In December 2016, Civic Exchange published a report on urban-wellbeing indicators in Singapore. To download the report, click on the PDF icon above.
As part of Civic Exchange’s commitment to promoting public policy research and civic engagement, we will make the Asian Urban-Wellbeing Indicators database available to the public as long as research findings derived from the data are shared with Civic Exchange. To make a data request enquiry, please download the form below and return it to email@example.com.
Key Singapore Findings
• Overall, people are satisfied with life in Singapore. Respondents gave themselves an average life satisfaction score of 7.1, compared to 7.4 in Shanghai and 5.8 in Hong Kong .
• 67% think Singapore has become “better” or “much better” as a place to live since they started living there.
• 74% would prefer to stay in Singapore, even if they had the freedom to live anywhere in the world.
• Singapore is perceived as very child friendly, with 87% saying Singapore is a “good” or “very good” place for children to grow up.
• Medical care was the top priority, with 20% of respondents wanting the government to make it their no. 1 concern. The polling was conducted in autumn 2015, which coincided with reforms to Medishield Life, Singapore’s national health insurance scheme.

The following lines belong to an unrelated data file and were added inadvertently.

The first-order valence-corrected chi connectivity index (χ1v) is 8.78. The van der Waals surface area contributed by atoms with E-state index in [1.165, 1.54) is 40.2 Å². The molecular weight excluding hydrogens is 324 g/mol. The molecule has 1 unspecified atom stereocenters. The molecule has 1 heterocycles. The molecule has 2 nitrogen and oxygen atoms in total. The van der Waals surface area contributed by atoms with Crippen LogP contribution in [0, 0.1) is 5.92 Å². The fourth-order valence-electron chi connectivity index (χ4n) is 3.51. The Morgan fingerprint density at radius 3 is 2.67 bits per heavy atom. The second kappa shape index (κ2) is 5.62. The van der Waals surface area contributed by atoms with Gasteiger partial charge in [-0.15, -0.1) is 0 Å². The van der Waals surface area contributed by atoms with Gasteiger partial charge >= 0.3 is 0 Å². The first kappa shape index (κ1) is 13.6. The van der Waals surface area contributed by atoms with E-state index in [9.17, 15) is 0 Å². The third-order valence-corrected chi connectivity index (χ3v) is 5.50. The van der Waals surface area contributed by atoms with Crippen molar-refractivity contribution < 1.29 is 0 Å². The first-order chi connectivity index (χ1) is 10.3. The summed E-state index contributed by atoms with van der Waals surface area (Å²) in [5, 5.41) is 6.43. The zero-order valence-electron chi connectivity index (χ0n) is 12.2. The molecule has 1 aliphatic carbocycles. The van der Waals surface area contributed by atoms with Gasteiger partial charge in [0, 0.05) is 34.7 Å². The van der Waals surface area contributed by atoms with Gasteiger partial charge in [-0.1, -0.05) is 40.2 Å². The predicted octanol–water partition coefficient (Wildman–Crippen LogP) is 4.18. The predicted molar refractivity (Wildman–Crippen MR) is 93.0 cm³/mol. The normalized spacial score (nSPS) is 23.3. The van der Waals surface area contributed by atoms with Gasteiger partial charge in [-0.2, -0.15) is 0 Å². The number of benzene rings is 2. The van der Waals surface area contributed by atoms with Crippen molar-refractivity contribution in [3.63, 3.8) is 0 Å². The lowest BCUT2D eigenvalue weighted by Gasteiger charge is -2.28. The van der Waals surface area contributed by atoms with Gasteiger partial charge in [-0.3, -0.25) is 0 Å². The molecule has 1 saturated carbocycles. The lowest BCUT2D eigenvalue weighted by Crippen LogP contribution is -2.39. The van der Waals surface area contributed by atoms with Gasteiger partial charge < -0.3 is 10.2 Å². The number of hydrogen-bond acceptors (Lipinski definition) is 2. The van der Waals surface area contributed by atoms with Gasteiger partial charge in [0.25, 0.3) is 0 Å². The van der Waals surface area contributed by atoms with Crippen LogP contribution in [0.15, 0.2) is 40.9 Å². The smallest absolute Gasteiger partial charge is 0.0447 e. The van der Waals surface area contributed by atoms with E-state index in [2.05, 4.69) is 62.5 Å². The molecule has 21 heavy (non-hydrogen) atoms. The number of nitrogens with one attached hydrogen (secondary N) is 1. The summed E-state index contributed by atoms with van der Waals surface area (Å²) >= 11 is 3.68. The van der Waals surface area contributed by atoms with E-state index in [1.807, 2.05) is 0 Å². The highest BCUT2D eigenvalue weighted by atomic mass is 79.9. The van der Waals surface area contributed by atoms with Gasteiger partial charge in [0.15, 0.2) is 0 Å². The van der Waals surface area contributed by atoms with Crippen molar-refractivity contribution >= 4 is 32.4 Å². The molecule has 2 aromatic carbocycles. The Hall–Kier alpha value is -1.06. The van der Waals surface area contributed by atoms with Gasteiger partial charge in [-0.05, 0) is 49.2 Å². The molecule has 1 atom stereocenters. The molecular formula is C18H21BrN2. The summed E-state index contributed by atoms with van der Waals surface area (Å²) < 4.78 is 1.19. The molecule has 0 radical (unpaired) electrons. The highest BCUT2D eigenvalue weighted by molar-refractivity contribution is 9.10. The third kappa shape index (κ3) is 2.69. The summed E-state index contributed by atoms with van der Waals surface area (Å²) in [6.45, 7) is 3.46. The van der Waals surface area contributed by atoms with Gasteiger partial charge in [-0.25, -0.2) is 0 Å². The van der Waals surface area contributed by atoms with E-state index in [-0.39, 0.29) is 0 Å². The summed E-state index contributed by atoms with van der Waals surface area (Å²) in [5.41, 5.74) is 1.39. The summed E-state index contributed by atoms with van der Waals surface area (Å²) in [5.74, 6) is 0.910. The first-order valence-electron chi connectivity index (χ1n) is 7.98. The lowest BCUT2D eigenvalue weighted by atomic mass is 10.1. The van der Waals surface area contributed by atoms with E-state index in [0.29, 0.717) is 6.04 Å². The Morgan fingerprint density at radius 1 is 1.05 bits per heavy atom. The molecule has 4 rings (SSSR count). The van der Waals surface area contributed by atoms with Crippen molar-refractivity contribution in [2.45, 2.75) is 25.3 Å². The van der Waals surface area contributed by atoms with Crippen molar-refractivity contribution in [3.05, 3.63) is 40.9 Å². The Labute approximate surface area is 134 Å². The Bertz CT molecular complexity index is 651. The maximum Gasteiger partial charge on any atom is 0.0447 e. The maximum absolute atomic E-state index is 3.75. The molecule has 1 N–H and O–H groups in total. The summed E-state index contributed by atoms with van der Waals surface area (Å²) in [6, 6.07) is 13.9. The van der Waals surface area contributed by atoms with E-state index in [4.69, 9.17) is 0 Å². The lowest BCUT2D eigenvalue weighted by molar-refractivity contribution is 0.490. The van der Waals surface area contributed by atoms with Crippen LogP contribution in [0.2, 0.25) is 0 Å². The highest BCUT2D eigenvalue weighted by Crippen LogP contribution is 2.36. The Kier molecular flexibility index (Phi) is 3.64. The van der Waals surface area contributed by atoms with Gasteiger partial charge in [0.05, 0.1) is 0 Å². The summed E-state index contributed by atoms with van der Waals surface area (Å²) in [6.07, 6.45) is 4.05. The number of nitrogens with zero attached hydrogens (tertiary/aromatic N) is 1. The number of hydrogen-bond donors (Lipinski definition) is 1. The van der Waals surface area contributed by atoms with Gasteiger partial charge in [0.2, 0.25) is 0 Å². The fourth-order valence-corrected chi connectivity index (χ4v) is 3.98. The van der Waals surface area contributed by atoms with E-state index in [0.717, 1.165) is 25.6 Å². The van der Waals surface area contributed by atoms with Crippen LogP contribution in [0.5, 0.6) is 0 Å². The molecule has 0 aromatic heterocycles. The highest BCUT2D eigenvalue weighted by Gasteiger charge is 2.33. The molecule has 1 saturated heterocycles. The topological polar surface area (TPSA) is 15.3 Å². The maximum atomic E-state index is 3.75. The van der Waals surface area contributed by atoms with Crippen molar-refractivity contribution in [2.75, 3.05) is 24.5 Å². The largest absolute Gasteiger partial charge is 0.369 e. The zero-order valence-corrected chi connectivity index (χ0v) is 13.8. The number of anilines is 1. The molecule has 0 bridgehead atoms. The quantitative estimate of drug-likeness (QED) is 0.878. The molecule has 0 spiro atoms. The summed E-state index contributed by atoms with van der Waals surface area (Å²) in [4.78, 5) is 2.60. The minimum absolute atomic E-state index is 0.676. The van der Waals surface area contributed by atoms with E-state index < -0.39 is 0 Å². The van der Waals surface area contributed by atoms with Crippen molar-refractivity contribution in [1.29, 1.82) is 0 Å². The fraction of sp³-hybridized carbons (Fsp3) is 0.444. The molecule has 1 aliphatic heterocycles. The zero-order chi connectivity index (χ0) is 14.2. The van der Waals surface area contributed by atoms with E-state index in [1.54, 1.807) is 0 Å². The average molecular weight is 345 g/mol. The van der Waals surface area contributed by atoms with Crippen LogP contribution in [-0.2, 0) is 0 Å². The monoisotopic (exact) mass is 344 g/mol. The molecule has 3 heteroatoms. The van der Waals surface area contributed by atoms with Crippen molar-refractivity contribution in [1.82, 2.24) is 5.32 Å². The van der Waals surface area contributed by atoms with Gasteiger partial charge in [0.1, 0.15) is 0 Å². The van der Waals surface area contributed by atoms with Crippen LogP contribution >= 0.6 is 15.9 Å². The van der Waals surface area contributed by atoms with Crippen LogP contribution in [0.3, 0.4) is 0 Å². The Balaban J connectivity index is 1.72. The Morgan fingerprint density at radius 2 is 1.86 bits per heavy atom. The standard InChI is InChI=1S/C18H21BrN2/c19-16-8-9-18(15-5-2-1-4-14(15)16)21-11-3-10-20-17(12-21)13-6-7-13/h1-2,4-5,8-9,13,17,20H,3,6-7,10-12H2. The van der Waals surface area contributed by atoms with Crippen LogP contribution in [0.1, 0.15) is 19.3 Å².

• The 2nd priority was “work and business opportunities” (16%), followed by housing (15%)
Additional Singapore Findings
• Singaporeans are ambivalent about retirement, with 4 in 10 saying Singapore was “not so good” or “not good at all” as a place for retirees to live. Current retirees, however, are more satisfied with retirement than those currently in the workforce.
• The desire to leave rises steeply with education. 38% of those with postgraduate degrees would prefer to leave, compared to 17% of those with secondary school education, and 3% of those with primary school education. Singapore may have some concerns about “brain drain.”
• Citizens are less satisfied than non-citizens across a broad range of measures. 65% of citizens gave themselves a life satisfaction score of 7 or higher (scale of 0-10), vs. 76% of non-citizens. This may reflect the optimism of immigrants who have chosen to come to Singapore for better opportunities.
•Press release [EN]
5 December 2016 – Singapore Business Review – Singapore faces brain drain threat: study
6 December 2016 – The Independent (Singapore) – STUDY: Non-citizens are more optimistic about their future in Singapore and also more satisfied
6 December 2016 – 联合早报 – 港研究所调查： 三分二受访者认为 新加坡变得更宜居
12 December 2016 – Human Resources Director Singapore – ‘Brain drain’ threat to Singapore